Hope this helps somebody.
    Last edited by Dave Waits; 11-13-2012 at 06:49 PM.

  2. Default


    0 Not allowed!
    Very interesting thank you for sharing
    30 gal Freshwater
    1 young Angel, 6 Pepper Corydoras, 5 Harlequin Rasbora 1 Bristle-nose Pleco

  3. #3

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    Default


    0 Not allowed!
    Very good thread Dave.
    Perfection is not attainable, but if we chase perfection we can catch excellence.
    Once you learn to quit, it becomes a habit.
    -Vince Lombardi

    Be more concerned with your character than your reputation, because your character is what you really are, while your reputation is merely what others think you are. ― John Wooden
    Sandy Hook Elementary......Lest We Forget
    See my profile for my tanks and what fish I keep

  4. #4

    Default


    0 Not allowed!
    Not only very good but great personal experience to be shared with others who are newbies with angels.
    46 gal fw tank with black skirt tetras, neon tetras, spotted corys, cherry barbs, otoclinus, snails & 4 amano shrimp - plastic & live plants
    5 gal QT
    Remember: Our job is to take care of the water our fish live in

  5. Default


    0 Not allowed!
    this is very interesting. thanks so much for sharing!
    30 g FW planted:corys, ABNP, blue angel, harleys, zebra danios, nerites & mystery snails
    15 g FW planted: crown tail betta, neons, snails
    90 g FW semi planted: Blood Parrots, severum, Jurupari, EBJD, congos, kribs, clown pleco, snails
    90 Gal Journal: http://www.aquaticcommunity.com/aqua...ad.php?t=93939
    Fishless cycling: http://www.aquaticcommunity.com/aqua...ead.php?t=5640
    Cycling with fish: http://www.aquaticcommunity.com/aqua...ad.php?t=36492

  6. #6

    Default


    0 Not allowed!
    First of all, great post Dave! That was a lot of good, practical information.

    I have a question. What temperature should Angel fish that are not kept for breeding purposes be kept at? Will temperatures in the 72 - 73F range lead to a healthier, happier, more long lived Angel fish?

    Thanks.

    Quote Originally Posted by Dave Waits
    A big key in keeping aggression under control is Water-Temperature. Angelfish that fight like Gladiators at 78F are just as healthy and a lot more peace-loving at 72 or 73F. The temp doesn't stress them at all. AAMOF, it's healthier because the slightly cooler water holds more dissolved oxygen. See, the Temperature-key is tied to breeding, males start vying for females even as juveniles, although I don't think they really know why yet. The higher temperature fires up the hormones. So, stop that from happening. I used to condition breeding pairs for two weeks at 73F with a lot of high protein foods. Then, I'd jack the Temp up to 80 and they'd breed within two days. As soon as the fry started feeding on their own, I'd move the parents to a 'Recovery-Tank' and slowly lower the temp to 73F again so they could get a rest and get healthy. Typically, I'd breed them every five weeks(I had five breeding pairs so, I had a pair breeding every week while four others were in various stages of getting ready).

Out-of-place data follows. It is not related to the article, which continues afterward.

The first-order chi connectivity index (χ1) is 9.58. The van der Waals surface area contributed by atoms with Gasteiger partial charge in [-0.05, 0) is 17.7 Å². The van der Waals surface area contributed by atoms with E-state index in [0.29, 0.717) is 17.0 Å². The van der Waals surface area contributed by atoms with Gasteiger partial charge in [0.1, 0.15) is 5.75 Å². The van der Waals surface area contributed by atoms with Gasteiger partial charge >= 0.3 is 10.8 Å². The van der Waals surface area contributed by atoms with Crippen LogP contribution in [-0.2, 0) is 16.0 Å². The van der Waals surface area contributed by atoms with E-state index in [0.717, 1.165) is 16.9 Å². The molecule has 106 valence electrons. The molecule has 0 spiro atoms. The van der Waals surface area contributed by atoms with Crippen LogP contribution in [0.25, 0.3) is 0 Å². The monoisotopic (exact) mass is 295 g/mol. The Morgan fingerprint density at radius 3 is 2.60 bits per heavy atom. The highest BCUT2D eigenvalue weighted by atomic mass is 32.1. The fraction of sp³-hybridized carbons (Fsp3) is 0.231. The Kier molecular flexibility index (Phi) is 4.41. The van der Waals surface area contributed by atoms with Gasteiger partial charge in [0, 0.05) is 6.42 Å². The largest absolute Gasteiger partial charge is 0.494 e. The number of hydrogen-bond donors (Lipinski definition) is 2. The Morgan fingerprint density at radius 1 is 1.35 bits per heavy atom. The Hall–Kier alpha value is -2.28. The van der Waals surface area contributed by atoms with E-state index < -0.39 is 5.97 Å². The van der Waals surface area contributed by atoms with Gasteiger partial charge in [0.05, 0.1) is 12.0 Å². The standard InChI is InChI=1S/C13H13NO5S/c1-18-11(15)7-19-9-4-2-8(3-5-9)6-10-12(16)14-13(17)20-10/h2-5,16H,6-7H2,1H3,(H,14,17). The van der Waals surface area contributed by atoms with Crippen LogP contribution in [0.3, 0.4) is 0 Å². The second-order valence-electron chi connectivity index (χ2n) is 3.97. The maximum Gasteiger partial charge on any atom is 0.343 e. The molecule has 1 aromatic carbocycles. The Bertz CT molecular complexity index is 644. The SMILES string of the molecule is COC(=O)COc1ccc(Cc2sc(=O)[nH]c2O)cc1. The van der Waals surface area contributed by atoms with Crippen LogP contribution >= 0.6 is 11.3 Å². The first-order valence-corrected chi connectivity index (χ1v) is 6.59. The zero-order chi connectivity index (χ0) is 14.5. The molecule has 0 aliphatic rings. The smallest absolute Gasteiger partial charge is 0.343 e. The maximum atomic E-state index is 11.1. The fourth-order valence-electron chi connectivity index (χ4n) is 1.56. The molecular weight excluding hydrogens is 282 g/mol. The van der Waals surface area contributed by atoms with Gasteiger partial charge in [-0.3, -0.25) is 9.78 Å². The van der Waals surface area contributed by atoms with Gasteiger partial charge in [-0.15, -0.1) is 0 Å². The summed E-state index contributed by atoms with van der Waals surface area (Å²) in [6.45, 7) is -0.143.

When in doubt, do a water change.

    "This ain't rocket science!"

  7. Default


    0 Not allowed!
    Taurus, while I was breeding I kept a 55 gallon Show/Display tank in the living room so potential buyers could see my fish. I stocked it with Black-Lace Super-Veils, all juveniles, along with a Common Pleco. Had it running for five years,same fish. When I got out and sold all my Stock, all of them were the size of the palm of my hand(Body-Size) and very healthy, Great color and conformation. No aggression and no fin-nipping at all. Of course they were all from the same breeding pair and grew up together. They do thrive in 72-73F due to the higher concentration of oxygen in the water.

  8. #8

    Default


    0 Not allowed!
    Thanks Dave. I've never read or heard of the 72-73 range before. I appreciate the information.

    Oh, and welcome to the forum.
    When in doubt, do a water change.

    "This ain't rocket science!"